Plath and Hughes were married in haste, with a special dispensation from the Archbishop of Canterbury (a waiver of any waiting period or of required residential status) at St. George the Martyr, Bloomsbury on 16t June 1956 – Bloomsday – which was not a coincidence. Finding themselves penniless after the wedding, they move in with Ted’s parents at the family home in Heptonstall, Yorkshire and Sylvia was eager to take this opportunity to explore the wild, barren country of Hughes’ home.
Their visits to Top Withens clearly left a deep impression on both Hughes and Plath, for its image, and the image of the Yorkshire Moors are recurrent themes in their poetry. In her poem, ‘Wuthering Heights’written some years after their stay in Yorkshire, when the pair had moved to Devon, Plath recalls the isolation of the stone house.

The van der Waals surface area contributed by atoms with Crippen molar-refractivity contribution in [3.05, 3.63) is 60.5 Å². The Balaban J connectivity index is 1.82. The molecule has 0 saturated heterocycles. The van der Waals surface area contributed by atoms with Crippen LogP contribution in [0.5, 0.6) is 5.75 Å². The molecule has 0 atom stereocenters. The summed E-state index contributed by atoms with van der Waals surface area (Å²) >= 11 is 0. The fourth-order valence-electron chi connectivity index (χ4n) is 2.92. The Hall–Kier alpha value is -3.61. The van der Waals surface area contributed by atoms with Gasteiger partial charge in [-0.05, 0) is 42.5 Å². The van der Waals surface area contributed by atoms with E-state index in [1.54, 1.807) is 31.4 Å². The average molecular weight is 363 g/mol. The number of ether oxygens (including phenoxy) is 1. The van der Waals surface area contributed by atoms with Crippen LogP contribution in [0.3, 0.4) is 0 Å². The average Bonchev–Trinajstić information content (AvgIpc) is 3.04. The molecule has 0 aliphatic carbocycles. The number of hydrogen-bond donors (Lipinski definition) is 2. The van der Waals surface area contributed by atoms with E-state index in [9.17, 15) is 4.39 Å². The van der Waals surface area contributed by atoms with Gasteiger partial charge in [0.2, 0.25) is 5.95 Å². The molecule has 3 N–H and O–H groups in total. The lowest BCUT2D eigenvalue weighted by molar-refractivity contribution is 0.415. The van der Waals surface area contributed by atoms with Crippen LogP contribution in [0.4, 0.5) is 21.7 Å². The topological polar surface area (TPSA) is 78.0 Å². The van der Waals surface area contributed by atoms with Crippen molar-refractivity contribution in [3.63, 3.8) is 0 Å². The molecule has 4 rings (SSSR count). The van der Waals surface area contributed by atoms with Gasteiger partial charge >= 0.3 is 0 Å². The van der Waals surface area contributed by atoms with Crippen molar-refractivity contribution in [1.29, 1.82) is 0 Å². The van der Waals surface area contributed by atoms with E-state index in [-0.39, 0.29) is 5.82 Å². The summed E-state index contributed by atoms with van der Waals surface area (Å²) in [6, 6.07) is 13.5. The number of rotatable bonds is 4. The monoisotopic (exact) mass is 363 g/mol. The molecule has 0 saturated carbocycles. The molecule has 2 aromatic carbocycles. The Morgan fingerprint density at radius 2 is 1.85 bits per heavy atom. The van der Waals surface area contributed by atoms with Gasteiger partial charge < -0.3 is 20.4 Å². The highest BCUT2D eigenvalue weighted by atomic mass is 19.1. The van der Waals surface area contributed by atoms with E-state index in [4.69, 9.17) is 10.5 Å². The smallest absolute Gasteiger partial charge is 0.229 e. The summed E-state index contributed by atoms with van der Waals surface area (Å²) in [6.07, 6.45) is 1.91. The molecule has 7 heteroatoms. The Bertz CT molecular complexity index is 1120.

Sylvia Path died from carbon monoxide poisoning on 11 February 1963, aged thirty; a successful poet with a single novel to her name, ‘The Bell Jar’, published just a month before her death. Her asphyxiation was self-inflicted. Returning to Top Withens years after his wife’s death Ted Hughes recalled their earlier visits, how the small property then still bore the resemblance of a house, how she had excitedly suggested they buy the place and renovate it, how she had sketched, wrote, been wonderful. But twenty years had passed and Top Withens had become an empty shell, devoid of life and character.
We had all the time in the world.
Walt would live as long as you had lived.
Then the timeless eye blinked.
Squared with Water Authority concrete, a roofless
Pissoir for sheep and tourists marks the site
Of my Uncles disgust.
But the tree –
That’s still there, unchanged beside its partner
Where my camera held (for that moment) a ghost.”[vii]
“It’s twenty years, I’ve been a waif for twenty years! Let me in – let me in!”
[i]Sadly, Anne’s novels appear to have been mostly forgotten until much later in the 20th Century.
[ii]Stevenson, Anne 1989 ‘Bitter Fame: a life of Sylvia Plath’ Viking Penguin Inc
[iii]Kukil, Karen, V. (ed. 2000) ‘The Journals of Sylvia Path 1950-1962’ Faber & Faber Ltd, pp589